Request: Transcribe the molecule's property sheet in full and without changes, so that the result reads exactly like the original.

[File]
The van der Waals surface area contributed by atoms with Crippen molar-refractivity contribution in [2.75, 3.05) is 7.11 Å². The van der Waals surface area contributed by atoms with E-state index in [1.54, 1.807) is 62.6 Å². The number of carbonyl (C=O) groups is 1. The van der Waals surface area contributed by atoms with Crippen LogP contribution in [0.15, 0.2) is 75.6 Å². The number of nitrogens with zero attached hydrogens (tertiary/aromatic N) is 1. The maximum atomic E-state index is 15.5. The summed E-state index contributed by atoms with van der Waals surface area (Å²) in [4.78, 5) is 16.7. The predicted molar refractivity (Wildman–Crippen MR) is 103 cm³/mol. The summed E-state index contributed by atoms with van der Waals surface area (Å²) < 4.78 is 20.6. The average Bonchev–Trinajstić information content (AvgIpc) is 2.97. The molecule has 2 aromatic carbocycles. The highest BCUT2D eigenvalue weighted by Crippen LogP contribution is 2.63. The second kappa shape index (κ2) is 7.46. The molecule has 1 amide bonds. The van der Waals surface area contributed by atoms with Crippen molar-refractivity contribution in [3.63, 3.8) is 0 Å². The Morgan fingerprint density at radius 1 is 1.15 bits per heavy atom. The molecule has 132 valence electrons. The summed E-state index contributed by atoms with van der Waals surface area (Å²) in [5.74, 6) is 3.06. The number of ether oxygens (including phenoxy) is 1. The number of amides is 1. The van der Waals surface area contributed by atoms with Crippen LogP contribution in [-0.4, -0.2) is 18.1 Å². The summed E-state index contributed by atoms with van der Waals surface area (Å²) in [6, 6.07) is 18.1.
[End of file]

The van der Waals surface area contributed by atoms with Crippen molar-refractivity contribution in [2.75, 3.05) is 7.11 Å². The van der Waals surface area contributed by atoms with E-state index in [1.54, 1.807) is 62.6 Å². The number of carbonyl (C=O) groups is 1. The van der Waals surface area contributed by atoms with Crippen LogP contribution in [0.15, 0.2) is 75.6 Å². The number of nitrogens with zero attached hydrogens (tertiary/aromatic N) is 1. The maximum atomic E-state index is 15.5. The summed E-state index contributed by atoms with van der Waals surface area (Å²) in [4.78, 5) is 16.7. The predicted molar refractivity (Wildman–Crippen MR) is 103 cm³/mol. The summed E-state index contributed by atoms with van der Waals surface area (Å²) < 4.78 is 20.6. The average Bonchev–Trinajstić information content (AvgIpc) is 2.97. The molecule has 2 aromatic carbocycles. The highest BCUT2D eigenvalue weighted by Crippen LogP contribution is 2.63. The second kappa shape index (κ2) is 7.46. The molecule has 1 amide bonds. The van der Waals surface area contributed by atoms with Crippen molar-refractivity contribution in [3.63, 3.8) is 0 Å². The Morgan fingerprint density at radius 1 is 1.15 bits per heavy atom. The molecule has 132 valence electrons. The summed E-state index contributed by atoms with van der Waals surface area (Å²) in [5.74, 6) is 3.06. The number of ether oxygens (including phenoxy) is 1. The number of amides is 1. The van der Waals surface area contributed by atoms with Crippen LogP contribution in [-0.4, -0.2) is 18.1 Å². The summed E-state index contributed by atoms with van der Waals surface area (Å²) in [6, 6.07) is 18.1.